Thanks again for everyone’s input! I’m going to give some details for others having a similar problem to try to let them know my thought process (for right or wrong), and why I took the action I did.
2 days ago, the shuddering problem would happen almost everytime the car was at cruising speed (50 MPH and above) and the RPMs fell below 2200 and I lightly hit the accelerator to get back up to cruising speed. The shudder would occur for about 1-2 seconds while the car RPMs increased, and when RPMs went beyond around 2400 RPM, the shuddering would go away. If I maintained the cruising speed in overdrive with the RPMs around 2600 or more, the problem never happened. The shudder felt pronounced, as if I was going over the warning strip at the side of the road, or even a washboard.
Status update: I took the car to a mechanic who did complete trans fluid flush, dropped the pan and replaced the gasket, and replaced the screen/filter, and added 2 two ounce tubes of shudder guard (or something like that… Mechanic pulled a code P1210 (using code scanner), but the code didn’t cause the check engine light (which works) to illuminate. He said that with a quick search, he couldn’t really find the meaning of that code for a Toyota, but found 2 other reports that had the code with similar symptoms as my own. In one of the cases, the code was cleared, seemed to solve the problem, but another code showed up 2-3 weeks later indicated a trans solenoid.
Mechanic said that the shuddering was most likely torque converter clutch shudder, and wouldn’t damage the transmission if it continued. Said it is likely NOT the transmission. He said that it is possible that new trans fluid (and shudder guard) could help lube the torque clutch solenoid, and clean it out to help it out. He said that it was likely that the solenoid was sticking slightly, or getting lazy, or both, causing the clutch to be a bit lazy in engaging and disengaging (thereby causing the shudder). The complete trans flush with 4 oz of shudder-guard. I drove the car on the highway for about 30 minutes, and *might* have felt an extremely slight shudder (when I’m trying to make it happen). So at this point, I’m going to go into waiting mode to see what happens – I have a 500 mile round trip next weekend that could give it a good test.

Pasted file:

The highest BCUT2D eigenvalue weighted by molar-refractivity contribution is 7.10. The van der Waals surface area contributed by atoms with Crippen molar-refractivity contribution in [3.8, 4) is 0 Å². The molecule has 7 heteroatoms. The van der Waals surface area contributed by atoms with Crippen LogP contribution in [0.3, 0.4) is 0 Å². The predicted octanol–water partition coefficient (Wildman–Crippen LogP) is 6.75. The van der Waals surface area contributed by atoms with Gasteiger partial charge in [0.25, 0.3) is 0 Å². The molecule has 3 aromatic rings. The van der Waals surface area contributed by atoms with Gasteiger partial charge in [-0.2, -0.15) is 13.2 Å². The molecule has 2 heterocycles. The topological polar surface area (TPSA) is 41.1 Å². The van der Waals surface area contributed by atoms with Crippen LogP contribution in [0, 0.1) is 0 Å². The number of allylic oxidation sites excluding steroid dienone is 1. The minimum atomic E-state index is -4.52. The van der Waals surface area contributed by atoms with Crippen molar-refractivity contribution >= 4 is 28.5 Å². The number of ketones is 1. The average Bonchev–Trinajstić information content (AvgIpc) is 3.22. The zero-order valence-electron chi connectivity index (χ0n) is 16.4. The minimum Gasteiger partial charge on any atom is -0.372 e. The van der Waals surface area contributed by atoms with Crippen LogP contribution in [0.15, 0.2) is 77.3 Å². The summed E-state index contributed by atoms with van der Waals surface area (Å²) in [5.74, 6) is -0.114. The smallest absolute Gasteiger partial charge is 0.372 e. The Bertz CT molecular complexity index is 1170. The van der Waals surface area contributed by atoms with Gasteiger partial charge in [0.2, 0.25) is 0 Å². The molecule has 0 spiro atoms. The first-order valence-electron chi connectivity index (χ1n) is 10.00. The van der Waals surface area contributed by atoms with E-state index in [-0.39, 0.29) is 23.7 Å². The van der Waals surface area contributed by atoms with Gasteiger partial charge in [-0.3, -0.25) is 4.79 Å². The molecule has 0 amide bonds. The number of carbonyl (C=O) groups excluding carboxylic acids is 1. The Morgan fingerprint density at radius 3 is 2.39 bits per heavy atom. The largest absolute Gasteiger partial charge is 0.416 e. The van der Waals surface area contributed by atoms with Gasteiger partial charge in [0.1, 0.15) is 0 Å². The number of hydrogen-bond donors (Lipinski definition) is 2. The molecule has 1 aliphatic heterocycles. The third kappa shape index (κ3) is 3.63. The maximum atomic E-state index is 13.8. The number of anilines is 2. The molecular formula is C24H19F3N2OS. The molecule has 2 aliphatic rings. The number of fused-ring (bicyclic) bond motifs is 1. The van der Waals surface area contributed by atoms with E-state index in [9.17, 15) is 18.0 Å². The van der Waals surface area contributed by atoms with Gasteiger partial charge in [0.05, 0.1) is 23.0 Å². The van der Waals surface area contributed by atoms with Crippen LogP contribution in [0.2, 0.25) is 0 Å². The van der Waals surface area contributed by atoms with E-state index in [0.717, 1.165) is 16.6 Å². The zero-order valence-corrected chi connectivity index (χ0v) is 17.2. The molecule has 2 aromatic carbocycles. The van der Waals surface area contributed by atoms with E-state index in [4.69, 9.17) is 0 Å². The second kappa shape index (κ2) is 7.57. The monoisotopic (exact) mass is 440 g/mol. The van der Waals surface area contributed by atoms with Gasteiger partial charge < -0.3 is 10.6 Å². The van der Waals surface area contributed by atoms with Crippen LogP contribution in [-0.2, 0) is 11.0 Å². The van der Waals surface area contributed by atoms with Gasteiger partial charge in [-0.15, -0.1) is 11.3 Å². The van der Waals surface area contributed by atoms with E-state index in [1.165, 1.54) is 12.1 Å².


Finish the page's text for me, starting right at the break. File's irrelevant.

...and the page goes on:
I’ll back-up now, and give more details about the last couple of days…
I took car to small trans shop. No test drive, just listened to me describe the symptoms. Recommended to get trans fluid flush (which will replace 100% of the trans fluid, as opposed to dropping the pan and topping off the trans fluid which replaces around 1/3 of the fluid), and a 2oz tube of shudder-guard. I said thank you and went to trans shop #2 (Mr. Transmission). I left, but did nothing at this point (i.e., no trans fluid change or adding of shudder guard).
Trans shop 2owner listened to me describe the symptoms and said it is almost never the torque converter, and likey a transmission problem in the over drive gear. Recommended his own trans lube/cleaner product (a 10 oz black bottle that I don’t recall the name of), and said if it helps, it will do so pretty quickly. Also recommended against any transmission fluid change (for any car at any time, as it just causes problems). I put the 10 oz translube/cleaner and drove it for ½ hour. The shudder occurred, not quite as bad, and much less frequently (maybe 20% of the time it previously had). I went back to trans shop and arranged for a test drive.
Trans shop 2 did a test drive. Problem (shudder) did occur. Tech (supposedly 20 years experience with trans) said it could be a torque converter, or could be a trans problem, didn’t know. Returned to shop, and owner (not tech that drove the car) said again, probably not torque converter, but trans. Would recommend removing torque converter and trans, replacing torque converter ($700), and would inspect rest of transmission for problems. If transmission problem, would rebuild for $1400-$1800 (so really $1800 in my mind at least). I said thanks and left. One thing that bothered me about the tech, was that he said that the torque converter clutch could lock out of overdrive gear, and was dependent on other things. This seemed to be different to everything I had read (that the torque converter clutch only locked the engine to the transmission when the car was in overdrive.